How Big Political Decisions Can Impact Our Lives

How Big Political Decisions Can Impact Our Lives

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On February 19, Governor Bruce Rauner of Illinois, vetoed Senate Bill 2043, which included an appropriation of $721 million for the Monetary Award Program (MAP) and community colleges programs. Though a supporter of MAP Grants, Governor Rauner said in his veto that “SB 2043 would exacerbate our budget and cash flow deficits.” Last year, legislators promised 130,000 students and their families that the state would help pay for college so they could achieve a better life, but they have yet to come through.

State of Illinois universities have gone without this state money since July as Republican Governor Rauner and Democrats who control the General Assembly can’t agree on a budget. Though both parties support MAP, partisan politics is the reason MAP isn’t getting funding—and it is causing a lot of students and colleges, including Loyola, to suffer.

Nearly 2400 of Loyola students depend upon their MAP grants to stay enrolled each year. Furthermore, 96 percent of our Arrupe College students are able to attend only thanks to their MAP grants. Last year, Loyola made a decision that allowed for minimal impact on those affected, agreeing to cover MAP grants for the Fall 2015 and Spring 2016 semesters in “good faith,” which means awarding temporary loans to students, pending incoming MAP payments. Several weeks ago, Loyola again decided to continue covering MAP for the following semesters. However, this is costing $10 million, which means tightening current budgets in the different schools.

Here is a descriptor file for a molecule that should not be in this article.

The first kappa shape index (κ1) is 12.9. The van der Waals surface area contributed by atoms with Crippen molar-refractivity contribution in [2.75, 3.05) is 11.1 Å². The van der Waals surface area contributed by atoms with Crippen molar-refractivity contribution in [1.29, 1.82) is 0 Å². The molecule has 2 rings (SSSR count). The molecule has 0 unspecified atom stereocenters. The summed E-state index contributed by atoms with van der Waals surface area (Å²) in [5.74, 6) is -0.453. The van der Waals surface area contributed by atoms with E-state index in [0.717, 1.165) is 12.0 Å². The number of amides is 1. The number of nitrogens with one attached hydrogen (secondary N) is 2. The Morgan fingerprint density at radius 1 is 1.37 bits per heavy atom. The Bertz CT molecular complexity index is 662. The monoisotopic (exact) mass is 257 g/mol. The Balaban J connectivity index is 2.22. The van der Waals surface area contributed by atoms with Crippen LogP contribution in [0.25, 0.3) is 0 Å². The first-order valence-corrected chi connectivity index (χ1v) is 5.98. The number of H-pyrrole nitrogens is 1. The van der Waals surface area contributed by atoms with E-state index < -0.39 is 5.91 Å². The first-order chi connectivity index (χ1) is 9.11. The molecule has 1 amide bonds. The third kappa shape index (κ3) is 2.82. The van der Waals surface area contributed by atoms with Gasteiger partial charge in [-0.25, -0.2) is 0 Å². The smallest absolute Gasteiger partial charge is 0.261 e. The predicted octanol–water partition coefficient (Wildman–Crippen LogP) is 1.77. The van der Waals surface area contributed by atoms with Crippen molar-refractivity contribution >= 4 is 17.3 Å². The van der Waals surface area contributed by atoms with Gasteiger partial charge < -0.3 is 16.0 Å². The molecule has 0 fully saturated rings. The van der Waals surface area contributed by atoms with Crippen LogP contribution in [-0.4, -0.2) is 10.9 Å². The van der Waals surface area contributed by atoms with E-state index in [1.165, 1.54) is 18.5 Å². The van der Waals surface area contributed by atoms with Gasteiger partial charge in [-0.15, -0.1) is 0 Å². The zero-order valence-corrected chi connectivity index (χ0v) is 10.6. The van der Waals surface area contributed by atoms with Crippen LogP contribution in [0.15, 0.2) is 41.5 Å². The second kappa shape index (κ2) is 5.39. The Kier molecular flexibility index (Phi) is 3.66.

Governor Rauner points out that “House Bill 4539 and Senate Bill 2349 would appropriate $1.6 billion for higher education programs, while Senate Bill 2789 would authorize the Governor, Comptroller, and Treasurer to identify and implement funding by reallocating funds and reducing spending in other areas.” On the matter of MAP, he explains, “Together, these bills would fund MAP, community college programs, and our public universities, without exploding the deficit or exacerbating the State’s cash flow crisis.”  The governor contends, on what appears to be reasonable grounds, that his plan is “far more fiscally responsible – and constitutional – plan for funding higher education.”

Whichever way legislators decide to fund MAP, they are going to need to take action quickly. With no incoming money from the state in nearly seven months, several Illinois universities have nearly depleted their financial reserves, which portends bad news—for the schools who have generously footed MAP insufficiencies, and, for the students whose education, and futures, are vested in them.


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